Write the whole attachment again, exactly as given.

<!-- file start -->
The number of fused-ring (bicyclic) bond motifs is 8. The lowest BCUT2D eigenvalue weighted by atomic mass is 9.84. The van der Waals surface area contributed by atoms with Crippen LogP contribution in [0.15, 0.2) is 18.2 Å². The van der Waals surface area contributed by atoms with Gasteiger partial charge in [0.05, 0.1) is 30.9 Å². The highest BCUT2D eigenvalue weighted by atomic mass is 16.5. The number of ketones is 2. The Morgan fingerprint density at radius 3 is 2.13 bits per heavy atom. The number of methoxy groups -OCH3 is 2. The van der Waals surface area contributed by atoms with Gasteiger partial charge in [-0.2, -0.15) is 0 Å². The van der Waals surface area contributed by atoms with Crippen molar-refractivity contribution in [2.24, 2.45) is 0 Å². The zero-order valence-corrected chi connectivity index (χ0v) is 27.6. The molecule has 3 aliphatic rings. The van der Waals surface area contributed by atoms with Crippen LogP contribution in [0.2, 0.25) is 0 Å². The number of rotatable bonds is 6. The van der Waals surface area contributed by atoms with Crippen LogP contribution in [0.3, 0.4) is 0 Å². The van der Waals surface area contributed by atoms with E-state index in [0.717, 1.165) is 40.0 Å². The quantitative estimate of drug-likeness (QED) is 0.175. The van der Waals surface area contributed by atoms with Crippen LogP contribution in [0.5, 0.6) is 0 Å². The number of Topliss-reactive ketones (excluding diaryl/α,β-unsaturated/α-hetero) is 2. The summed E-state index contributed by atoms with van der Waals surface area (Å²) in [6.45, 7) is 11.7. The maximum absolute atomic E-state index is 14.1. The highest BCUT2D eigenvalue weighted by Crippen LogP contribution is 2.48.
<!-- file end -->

The number of fused-ring (bicyclic) bond motifs is 8. The lowest BCUT2D eigenvalue weighted by atomic mass is 9.84. The van der Waals surface area contributed by atoms with Crippen LogP contribution in [0.15, 0.2) is 18.2 Å². The van der Waals surface area contributed by atoms with Gasteiger partial charge in [0.05, 0.1) is 30.9 Å². The highest BCUT2D eigenvalue weighted by atomic mass is 16.5. The number of ketones is 2. The Morgan fingerprint density at radius 3 is 2.13 bits per heavy atom. The number of methoxy groups -OCH3 is 2. The van der Waals surface area contributed by atoms with Gasteiger partial charge in [-0.2, -0.15) is 0 Å². The van der Waals surface area contributed by atoms with Crippen molar-refractivity contribution in [2.24, 2.45) is 0 Å². The zero-order valence-corrected chi connectivity index (χ0v) is 27.6. The molecule has 3 aliphatic rings. The van der Waals surface area contributed by atoms with Crippen LogP contribution in [0.2, 0.25) is 0 Å². The number of rotatable bonds is 6. The van der Waals surface area contributed by atoms with Crippen LogP contribution in [0.3, 0.4) is 0 Å². The van der Waals surface area contributed by atoms with E-state index in [0.717, 1.165) is 40.0 Å². The quantitative estimate of drug-likeness (QED) is 0.175. The van der Waals surface area contributed by atoms with Crippen LogP contribution in [0.5, 0.6) is 0 Å². The number of Topliss-reactive ketones (excluding diaryl/α,β-unsaturated/α-hetero) is 2. The summed E-state index contributed by atoms with van der Waals surface area (Å²) in [6.45, 7) is 11.7. The maximum absolute atomic E-state index is 14.1. The highest BCUT2D eigenvalue weighted by Crippen LogP contribution is 2.48.